In mid-November, a woman approached me via Flickr, asking permission to use one of my photos (see above) as part of a book interventions and architecture exhibit that would accompany a book fair in Moscow.
I was skeptical. I also wasn’t sure about my rights, since I took the photo without getting permission from the owner of the object within. (I’m new at this whole photography thing.)
After taking an informal poll of my friends, I decided I was being a self-defeating control freak, so I said “yes,” as long as she was willing to name the rural bookstore where I’d taken the photo. She agreed.
A couple of days ago, I wondered idly if they’d been able to use my work. The photo was so old, I couldn’t even find it on my hard drive; I had to download it off Flickr and send it as-is in the hopes that the file was large enough.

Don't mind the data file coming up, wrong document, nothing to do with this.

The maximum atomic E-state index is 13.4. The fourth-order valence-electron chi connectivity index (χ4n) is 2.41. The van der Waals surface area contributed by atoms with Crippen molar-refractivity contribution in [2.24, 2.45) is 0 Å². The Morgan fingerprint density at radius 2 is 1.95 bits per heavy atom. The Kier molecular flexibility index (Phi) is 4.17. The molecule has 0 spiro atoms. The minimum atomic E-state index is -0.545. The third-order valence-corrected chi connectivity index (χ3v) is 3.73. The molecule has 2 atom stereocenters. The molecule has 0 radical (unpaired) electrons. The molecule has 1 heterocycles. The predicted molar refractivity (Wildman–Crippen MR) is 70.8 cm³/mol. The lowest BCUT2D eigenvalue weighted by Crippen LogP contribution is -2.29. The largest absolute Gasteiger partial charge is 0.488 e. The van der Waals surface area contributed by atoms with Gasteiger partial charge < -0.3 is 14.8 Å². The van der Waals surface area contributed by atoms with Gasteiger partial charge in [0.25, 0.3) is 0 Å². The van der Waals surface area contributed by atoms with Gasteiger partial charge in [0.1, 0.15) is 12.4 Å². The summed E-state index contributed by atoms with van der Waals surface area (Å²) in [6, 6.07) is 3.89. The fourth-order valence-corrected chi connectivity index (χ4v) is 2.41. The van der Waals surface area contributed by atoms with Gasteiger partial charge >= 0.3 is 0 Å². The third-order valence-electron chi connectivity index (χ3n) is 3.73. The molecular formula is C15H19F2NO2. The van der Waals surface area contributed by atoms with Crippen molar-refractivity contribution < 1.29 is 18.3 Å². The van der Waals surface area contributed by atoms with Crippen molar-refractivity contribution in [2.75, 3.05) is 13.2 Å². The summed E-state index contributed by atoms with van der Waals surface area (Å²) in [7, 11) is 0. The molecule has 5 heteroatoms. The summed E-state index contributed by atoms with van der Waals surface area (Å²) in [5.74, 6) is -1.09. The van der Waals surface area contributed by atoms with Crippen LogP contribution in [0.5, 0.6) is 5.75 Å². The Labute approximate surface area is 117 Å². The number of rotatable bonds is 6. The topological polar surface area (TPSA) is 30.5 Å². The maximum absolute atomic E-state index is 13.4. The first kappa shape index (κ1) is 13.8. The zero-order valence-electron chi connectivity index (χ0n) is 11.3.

This morning, I woke up to find, in my in box, an email notifying me and several other photographers that our work had been used in posters that were displayed outside the event. She event sent us a video clip of local news coverage (which I’ve asked a Russian-speaking, book-loving friend to translate for me).
I have to admit, this is pretty cool. One of my photos has made it to Moscow before I have.
The last time my art was displayed publicly was when my third-grade watercolor of a lobster was selected to hang on the wall of my elementary school. This is better.
I’d like to thank Maria in Moscow for making me feel a little bit like an artist.